This Google Sheet will allow teachers to bulk publish, unpublish, or delete their wiki pages from a single spreadsheet page.
Canvas has created their own solution to bulk deleting pages that will be available in the August 15, 2020, release. More information is available in the Canvas Release Notes (2020-08-15)
There have been a couple of feature requests to allow for bulk deletion of courses:
(Sep-Dec 2015, ended with 21 votes)
(Jan - Apr 2016, currently open for voting)
The main complaint behind these requests is that you have to pull up the list of pages, click on the admin cog and choose Delete, then confirm that you want to Delete the page. That takes three clicks for each page not counting the time you have to wait for the page to be deleted. To a lesser extent, there was once a need to publish/unpublish courses, but that has been nicely rolled into the interface. You just need to click once per page to publish or unpublish.
Although this isn't a very popular idea and won't save a lot of time if you only have a few pages, it's not a terribly bad idea, either, and may benefit someone who needs to delete lots of pages.
One of the things I like to do is write code that regular users can use while they wait on features to be implemented; I call them Canvancements. I've been writing a bunch of Google Sheet applications for Canvas recently, and so when I was the message come through my Inbox today, I thought it wouldn't take long, as it was essentially the same process I was using with the manage all due dates from a single spreadsheet that I wrote back in August and updated January 9, 2016.
Choose File > Make a copy. This won't be available if you're not logged into Google Drive.
There will be a Canvas menu added to the Google Sheet and you'll use it for everything else. From that menu, choose Configure API settings. You'll need to authorize Google to access your Canvas instance and tell it what your instance and access token are.
Those are things that need done before you can use the spreadsheet.
Choose Select Course from the Canvas menu in your Google spreadsheet. Enter the Canvas Course ID as a number or you may also just paste a URL from your course.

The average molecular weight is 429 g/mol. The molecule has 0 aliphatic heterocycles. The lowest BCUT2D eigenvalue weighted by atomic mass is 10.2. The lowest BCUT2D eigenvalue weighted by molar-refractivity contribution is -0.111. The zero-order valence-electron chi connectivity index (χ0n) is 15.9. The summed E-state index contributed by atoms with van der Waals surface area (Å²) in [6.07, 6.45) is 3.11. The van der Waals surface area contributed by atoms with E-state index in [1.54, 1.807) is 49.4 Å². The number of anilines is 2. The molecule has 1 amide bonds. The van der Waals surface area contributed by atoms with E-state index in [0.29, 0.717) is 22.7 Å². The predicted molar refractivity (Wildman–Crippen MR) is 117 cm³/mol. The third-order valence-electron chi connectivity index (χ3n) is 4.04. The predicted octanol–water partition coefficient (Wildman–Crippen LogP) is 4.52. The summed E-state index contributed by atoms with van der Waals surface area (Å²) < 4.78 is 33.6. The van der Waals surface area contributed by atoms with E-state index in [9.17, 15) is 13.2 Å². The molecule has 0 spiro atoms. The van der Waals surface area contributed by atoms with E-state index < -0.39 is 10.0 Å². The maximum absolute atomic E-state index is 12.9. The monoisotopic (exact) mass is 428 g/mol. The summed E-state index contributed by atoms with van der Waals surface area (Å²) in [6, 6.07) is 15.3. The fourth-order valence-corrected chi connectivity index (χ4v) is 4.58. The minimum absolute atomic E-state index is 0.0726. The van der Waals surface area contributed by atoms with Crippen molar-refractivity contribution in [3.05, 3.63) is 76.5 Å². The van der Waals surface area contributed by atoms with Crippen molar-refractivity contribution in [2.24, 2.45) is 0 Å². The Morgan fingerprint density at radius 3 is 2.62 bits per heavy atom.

Choose Load Page List from the Canvas menu. This will load a list of the page titles and URLs and display it along with their current published state (1: published, 0: unpublished).
Edit the Action column for the pages you want to change. You don't need to do anything with the pages you don't want changed.
Use a 1 to publish a page
Use a 0 to unpublish a page
Use a -1 to delete a page
Choose Save Changes from the Canvas menu to write the changes to Canvas.
The next time you need to use this, just choose a new course and start from there.
I consider this one of the simpler interfaces to explain, so I made a video for you. If that sounds backwards, realize it's about time management -- simpler means it takes less time to explain and edit.
The need to publish or unpublish may not be as great, but I it was easy to do and worked out well with the design so I included it. Besides, some people may want to delete all unpublished pages, so it serves as an easy way to identify those pages (hint, do a sort by action to group them and make them easier to change).
The video only shows changing two pages for demonstration purposes, but you can change as many as you need to change.
Do not move the columns around or delete them. I wasn't as flexible with this one as I was with the due dates spreadsheet. This one assumes you have an action, followed by a title, followed by the URL.
You may delete rows if you like as it does not affect the process. To be clear, you do not delete a row from the spreadsheet to delete it from Canvas, you put a -1 (negative one) in the action column to delete a page.
My spreadsheet apps have come a long way since I first started writing them. Everything is now controlled through a Canvas menu that is added to the Google Sheets menu. You can copy/paste your information there and Google will save it for you. You don't have to worry about sharing the document with someone because the credentials you don't go with it. When specifying Canvas IDs, you can paste an appropriate URL and it will grab the information for you. There's no longer a need to edit the source code like my first scripts required. Finally, some errors are now logged to a pop-up alert box so that you don't have to go into the source code and view the log files when things don't go as planned.
I'm James Jones. My full-time job is teaching mathematics at a community college, with an extra-duty assignment that involves Canvas.
I hate repetitive tasks and will spend 13 hours writing a computer program to automate something that takes 5 minutes to do. This often benefits others in the form of Canvancements, which are my Canvas Enhancments that I freely contribute to the Canvas Community.